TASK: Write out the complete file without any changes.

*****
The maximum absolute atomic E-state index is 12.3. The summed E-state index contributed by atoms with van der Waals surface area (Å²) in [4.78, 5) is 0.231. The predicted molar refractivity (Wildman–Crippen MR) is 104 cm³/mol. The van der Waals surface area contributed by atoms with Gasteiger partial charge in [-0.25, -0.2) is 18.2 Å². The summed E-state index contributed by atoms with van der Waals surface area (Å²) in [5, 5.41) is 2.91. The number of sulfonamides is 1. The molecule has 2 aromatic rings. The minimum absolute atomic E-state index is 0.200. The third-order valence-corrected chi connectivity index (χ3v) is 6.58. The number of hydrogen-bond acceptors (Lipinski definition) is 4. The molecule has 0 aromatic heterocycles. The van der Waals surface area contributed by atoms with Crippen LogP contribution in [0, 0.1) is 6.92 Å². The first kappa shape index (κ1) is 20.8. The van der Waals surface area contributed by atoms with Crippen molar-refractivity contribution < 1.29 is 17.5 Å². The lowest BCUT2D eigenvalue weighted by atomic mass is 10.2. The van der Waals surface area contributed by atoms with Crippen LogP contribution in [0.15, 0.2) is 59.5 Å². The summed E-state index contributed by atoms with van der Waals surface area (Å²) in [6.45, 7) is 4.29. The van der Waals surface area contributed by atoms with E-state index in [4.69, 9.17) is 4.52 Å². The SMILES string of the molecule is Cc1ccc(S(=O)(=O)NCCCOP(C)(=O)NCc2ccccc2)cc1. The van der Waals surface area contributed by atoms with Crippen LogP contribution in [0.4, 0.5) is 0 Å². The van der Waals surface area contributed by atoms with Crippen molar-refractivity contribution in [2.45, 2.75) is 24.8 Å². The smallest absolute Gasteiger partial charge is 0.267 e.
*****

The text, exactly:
The maximum absolute atomic E-state index is 12.3. The summed E-state index contributed by atoms with van der Waals surface area (Å²) in [4.78, 5) is 0.231. The predicted molar refractivity (Wildman–Crippen MR) is 104 cm³/mol. The van der Waals surface area contributed by atoms with Gasteiger partial charge in [-0.25, -0.2) is 18.2 Å². The summed E-state index contributed by atoms with van der Waals surface area (Å²) in [5, 5.41) is 2.91. The number of sulfonamides is 1. The molecule has 2 aromatic rings. The minimum absolute atomic E-state index is 0.200. The third-order valence-corrected chi connectivity index (χ3v) is 6.58. The number of hydrogen-bond acceptors (Lipinski definition) is 4. The molecule has 0 aromatic heterocycles. The van der Waals surface area contributed by atoms with Crippen LogP contribution in [0, 0.1) is 6.92 Å². The first kappa shape index (κ1) is 20.8. The van der Waals surface area contributed by atoms with Crippen molar-refractivity contribution < 1.29 is 17.5 Å². The lowest BCUT2D eigenvalue weighted by atomic mass is 10.2. The van der Waals surface area contributed by atoms with Crippen LogP contribution in [0.15, 0.2) is 59.5 Å². The summed E-state index contributed by atoms with van der Waals surface area (Å²) in [6.45, 7) is 4.29. The van der Waals surface area contributed by atoms with E-state index in [4.69, 9.17) is 4.52 Å². The SMILES string of the molecule is Cc1ccc(S(=O)(=O)NCCCOP(C)(=O)NCc2ccccc2)cc1. The van der Waals surface area contributed by atoms with Crippen LogP contribution in [0.4, 0.5) is 0 Å². The van der Waals surface area contributed by atoms with Crippen molar-refractivity contribution in [2.45, 2.75) is 24.8 Å². The smallest absolute Gasteiger partial charge is 0.267 e.